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Life isn't easy for a group of high school kids growing up absurd in Japan's pervasive pop/cyber culture. As they negotiate teen badlands- school bullies, parents from another planet, lurid snapshots of sex and death- these everyday rebels without a cause seek sanctuary, even salvation, through pop star savior Lily Chou-Chou, embracing her sad, dreamy songs and sharing their fears and secrets in Lilyholic chat rooms. Immersed in the speed of everyday troubles, their lives inevitably climax in a fatal collision between real and virtual identities, a final logging-off from innocence. Written by
Sujit R. Varma
The original song "Kaifuku Suru Kizu (Wounds that heal)" was later used by Quentin Tarantino in Kill Bill Vol. 1, precisely in the scene where Beatrix Kiddo enters the room where are the many katanas built by Hattori Hanzo. See more »
This is a tale about the lows of a group of high school kids that turn to crime and cyberspace obsession of a pop singer named Lily Chou-Chou.
Writer/director Shunji Iwai film is complex, dark and depressing, with a real intense feel of teenage angst, but truly it's a beautiful film to watch. Shunji Iwai gives us disturbing images of youth's harrowing experiences, in which some characters you feel for, but then after a while you might suddenly despise or the opposite.
With visually stunning and fresh cinematography, it felt like I was watching an arty music video clip at times. The scenery in the film is lush and exquisite, from the contrast of the alluring islands and the rich grass fields to the harshness of the city and school.
A distinguished and unique soundtrack surrounds and overwhelms the film; the songs we hear are those from the fictional pop singer Lily Chou-Chou. The music really added to the beauty and mystique of this film.
Hayato Ichihara as Yûichi Hasumi, a troubled kid that is involve in a crime gang and under an alias, runs the fan club website about Lily Chou-Chou, Shûgo Oshinari as Shusuke Hoshino, once a top student and then suddenly changes and becomes a gang leader and Ayumi Ito as the quiet Yôko Kuno, an outstanding piano player but because of that she is bullied. The performances are brilliantly absorbing and there are no hiccups to say off.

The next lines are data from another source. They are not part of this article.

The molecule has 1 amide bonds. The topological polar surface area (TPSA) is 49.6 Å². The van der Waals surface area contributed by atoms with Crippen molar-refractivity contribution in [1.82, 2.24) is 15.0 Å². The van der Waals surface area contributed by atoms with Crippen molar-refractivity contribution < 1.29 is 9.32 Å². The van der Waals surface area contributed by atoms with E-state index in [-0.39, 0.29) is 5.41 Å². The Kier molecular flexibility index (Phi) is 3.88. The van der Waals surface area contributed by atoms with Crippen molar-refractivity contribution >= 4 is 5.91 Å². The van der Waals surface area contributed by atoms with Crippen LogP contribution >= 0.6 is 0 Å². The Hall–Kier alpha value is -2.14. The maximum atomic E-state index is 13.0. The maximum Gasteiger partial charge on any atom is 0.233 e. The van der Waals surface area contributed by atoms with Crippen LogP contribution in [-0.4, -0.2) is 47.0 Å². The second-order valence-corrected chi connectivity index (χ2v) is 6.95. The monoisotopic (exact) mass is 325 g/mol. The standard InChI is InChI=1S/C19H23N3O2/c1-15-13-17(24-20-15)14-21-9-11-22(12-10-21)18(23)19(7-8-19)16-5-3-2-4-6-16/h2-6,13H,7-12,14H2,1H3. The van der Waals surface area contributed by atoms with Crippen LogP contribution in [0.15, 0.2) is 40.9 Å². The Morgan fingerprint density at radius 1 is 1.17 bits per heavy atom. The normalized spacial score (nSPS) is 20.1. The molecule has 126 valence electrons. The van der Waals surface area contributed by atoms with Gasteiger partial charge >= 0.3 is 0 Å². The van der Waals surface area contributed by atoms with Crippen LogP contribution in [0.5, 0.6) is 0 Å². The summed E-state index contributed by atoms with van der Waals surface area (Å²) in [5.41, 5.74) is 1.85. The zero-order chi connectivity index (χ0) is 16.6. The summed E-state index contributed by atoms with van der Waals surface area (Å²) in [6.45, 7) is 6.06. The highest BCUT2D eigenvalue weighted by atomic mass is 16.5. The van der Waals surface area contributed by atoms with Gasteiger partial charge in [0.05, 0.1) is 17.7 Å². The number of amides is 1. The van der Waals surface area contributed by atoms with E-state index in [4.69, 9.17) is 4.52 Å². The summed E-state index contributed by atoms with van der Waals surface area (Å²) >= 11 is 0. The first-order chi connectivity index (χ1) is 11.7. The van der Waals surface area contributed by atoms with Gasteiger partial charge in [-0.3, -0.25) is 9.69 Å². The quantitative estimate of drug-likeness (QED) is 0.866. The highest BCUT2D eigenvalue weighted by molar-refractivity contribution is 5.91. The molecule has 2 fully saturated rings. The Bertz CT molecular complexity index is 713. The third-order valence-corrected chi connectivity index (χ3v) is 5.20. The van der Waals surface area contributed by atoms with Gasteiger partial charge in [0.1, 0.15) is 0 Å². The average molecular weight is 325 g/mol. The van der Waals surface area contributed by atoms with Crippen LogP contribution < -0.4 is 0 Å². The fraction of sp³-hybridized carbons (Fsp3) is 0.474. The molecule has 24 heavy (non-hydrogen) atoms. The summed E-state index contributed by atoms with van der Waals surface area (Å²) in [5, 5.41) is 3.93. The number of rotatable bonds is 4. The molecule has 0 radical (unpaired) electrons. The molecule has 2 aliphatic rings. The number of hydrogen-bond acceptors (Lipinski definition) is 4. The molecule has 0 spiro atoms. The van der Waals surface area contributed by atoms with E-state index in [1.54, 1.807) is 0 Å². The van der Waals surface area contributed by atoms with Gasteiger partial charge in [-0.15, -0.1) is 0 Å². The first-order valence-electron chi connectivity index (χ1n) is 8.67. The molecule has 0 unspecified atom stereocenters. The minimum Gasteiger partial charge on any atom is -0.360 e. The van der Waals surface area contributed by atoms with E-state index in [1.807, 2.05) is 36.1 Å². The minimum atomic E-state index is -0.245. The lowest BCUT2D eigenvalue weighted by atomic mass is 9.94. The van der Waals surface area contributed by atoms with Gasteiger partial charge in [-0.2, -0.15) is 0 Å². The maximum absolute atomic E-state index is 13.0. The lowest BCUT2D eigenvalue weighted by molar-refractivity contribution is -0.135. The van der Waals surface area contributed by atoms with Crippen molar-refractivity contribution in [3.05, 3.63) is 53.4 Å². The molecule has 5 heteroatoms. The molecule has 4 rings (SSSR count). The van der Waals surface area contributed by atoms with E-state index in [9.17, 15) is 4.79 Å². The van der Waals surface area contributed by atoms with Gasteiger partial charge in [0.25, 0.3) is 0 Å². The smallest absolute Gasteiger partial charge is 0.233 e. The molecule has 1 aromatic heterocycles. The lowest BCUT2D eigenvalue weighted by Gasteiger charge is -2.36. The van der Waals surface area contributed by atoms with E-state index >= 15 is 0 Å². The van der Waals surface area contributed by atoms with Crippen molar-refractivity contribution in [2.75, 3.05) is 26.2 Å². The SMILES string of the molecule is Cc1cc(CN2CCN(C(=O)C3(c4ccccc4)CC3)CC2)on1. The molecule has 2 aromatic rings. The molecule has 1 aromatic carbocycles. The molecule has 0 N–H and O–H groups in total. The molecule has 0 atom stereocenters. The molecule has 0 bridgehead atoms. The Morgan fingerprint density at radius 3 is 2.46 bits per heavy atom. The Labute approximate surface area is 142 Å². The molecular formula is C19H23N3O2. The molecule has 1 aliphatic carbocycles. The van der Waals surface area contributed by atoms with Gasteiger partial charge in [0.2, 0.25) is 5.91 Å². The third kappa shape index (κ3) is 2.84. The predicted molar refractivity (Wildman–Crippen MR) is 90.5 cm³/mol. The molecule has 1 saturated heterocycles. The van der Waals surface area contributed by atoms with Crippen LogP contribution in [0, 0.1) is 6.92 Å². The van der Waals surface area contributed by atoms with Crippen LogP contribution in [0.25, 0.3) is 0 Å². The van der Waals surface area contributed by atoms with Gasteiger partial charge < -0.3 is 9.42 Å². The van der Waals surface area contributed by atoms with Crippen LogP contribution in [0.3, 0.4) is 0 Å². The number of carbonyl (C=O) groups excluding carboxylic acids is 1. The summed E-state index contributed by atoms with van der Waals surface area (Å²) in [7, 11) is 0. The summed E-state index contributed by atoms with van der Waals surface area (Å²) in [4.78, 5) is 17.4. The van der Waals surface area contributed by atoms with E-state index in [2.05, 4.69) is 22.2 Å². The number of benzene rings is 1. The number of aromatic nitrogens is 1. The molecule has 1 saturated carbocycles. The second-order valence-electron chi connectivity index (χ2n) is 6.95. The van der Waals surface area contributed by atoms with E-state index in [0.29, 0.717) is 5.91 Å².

Since the Lily Chou-Chou Website is an important part of the film, we don't actually see anyone in front of the computer screen, except for Yuichi. Whenever there were conversations on her fan's Website, the user-name and their comment would pop up on the screen throughout different scenes in the film or on a black background, though some of the conversations have no resemblance to what's actually happening on screen. At first some of the people were hard to work out who was who on the net, but still I found it quite intriguing.
The time line in the story goes from the present to past and back to the present, where we learn in detail about Yuichi and Shusuke. There are a couple of surprises that you don't see coming and the story might have its flaws- but they didn't seem to bother me, as I was simply engrossed with the dense context of the film.
Like I typed before this is an haunting and intense tale about teenage angst, there is a lot of agonizing imagery and confronting situations like violence, depression, rape, suicide, prostitution and bullying. This gives it such a grim and disturbing undertone, so it might alienate certain viewers.
For me it was a breath-taking and visually satisfying experience.
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